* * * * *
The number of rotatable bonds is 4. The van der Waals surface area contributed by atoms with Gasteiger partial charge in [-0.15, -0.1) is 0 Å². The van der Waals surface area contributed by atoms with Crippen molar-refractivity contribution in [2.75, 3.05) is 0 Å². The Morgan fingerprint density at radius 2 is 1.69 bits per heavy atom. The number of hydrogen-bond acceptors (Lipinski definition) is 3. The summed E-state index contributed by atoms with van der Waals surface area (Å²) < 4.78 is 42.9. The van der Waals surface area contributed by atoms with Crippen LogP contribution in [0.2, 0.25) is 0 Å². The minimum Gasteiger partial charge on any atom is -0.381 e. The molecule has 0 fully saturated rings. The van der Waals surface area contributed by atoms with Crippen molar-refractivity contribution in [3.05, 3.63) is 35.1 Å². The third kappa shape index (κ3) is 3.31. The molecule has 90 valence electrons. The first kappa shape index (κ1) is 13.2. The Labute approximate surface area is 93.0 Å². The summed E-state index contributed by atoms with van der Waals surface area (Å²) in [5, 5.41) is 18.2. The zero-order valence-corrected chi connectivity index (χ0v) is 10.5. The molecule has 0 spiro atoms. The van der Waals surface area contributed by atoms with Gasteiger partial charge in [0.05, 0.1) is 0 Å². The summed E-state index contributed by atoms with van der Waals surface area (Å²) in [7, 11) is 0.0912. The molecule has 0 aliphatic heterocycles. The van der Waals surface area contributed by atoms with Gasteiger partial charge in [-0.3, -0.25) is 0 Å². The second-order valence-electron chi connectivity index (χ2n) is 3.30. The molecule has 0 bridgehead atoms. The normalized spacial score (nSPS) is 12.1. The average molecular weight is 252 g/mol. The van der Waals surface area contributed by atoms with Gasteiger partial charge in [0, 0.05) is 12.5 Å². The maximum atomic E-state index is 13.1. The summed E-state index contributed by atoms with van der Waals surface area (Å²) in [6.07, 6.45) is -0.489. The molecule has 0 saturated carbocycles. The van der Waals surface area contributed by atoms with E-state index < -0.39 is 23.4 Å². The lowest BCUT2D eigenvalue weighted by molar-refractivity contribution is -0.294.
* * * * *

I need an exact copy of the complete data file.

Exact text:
The number of rotatable bonds is 4. The van der Waals surface area contributed by atoms with Gasteiger partial charge in [-0.15, -0.1) is 0 Å². The van der Waals surface area contributed by atoms with Crippen molar-refractivity contribution in [2.75, 3.05) is 0 Å². The Morgan fingerprint density at radius 2 is 1.69 bits per heavy atom. The number of hydrogen-bond acceptors (Lipinski definition) is 3. The summed E-state index contributed by atoms with van der Waals surface area (Å²) < 4.78 is 42.9. The van der Waals surface area contributed by atoms with Crippen LogP contribution in [0.2, 0.25) is 0 Å². The minimum Gasteiger partial charge on any atom is -0.381 e. The molecule has 0 fully saturated rings. The van der Waals surface area contributed by atoms with Crippen molar-refractivity contribution in [3.05, 3.63) is 35.1 Å². The third kappa shape index (κ3) is 3.31. The molecule has 90 valence electrons. The first kappa shape index (κ1) is 13.2. The Labute approximate surface area is 93.0 Å². The summed E-state index contributed by atoms with van der Waals surface area (Å²) in [5, 5.41) is 18.2. The zero-order valence-corrected chi connectivity index (χ0v) is 10.5. The molecule has 0 spiro atoms. The van der Waals surface area contributed by atoms with Gasteiger partial charge in [0.05, 0.1) is 0 Å². The summed E-state index contributed by atoms with van der Waals surface area (Å²) in [7, 11) is 0.0912. The molecule has 0 aliphatic heterocycles. The van der Waals surface area contributed by atoms with Gasteiger partial charge in [-0.3, -0.25) is 0 Å². The second-order valence-electron chi connectivity index (χ2n) is 3.30. The molecule has 0 bridgehead atoms. The normalized spacial score (nSPS) is 12.1. The average molecular weight is 252 g/mol. The van der Waals surface area contributed by atoms with Gasteiger partial charge in [0, 0.05) is 12.5 Å². The maximum atomic E-state index is 13.1. The summed E-state index contributed by atoms with van der Waals surface area (Å²) in [6.07, 6.45) is -0.489. The molecule has 0 saturated carbocycles. The van der Waals surface area contributed by atoms with E-state index < -0.39 is 23.4 Å². The lowest BCUT2D eigenvalue weighted by molar-refractivity contribution is -0.294.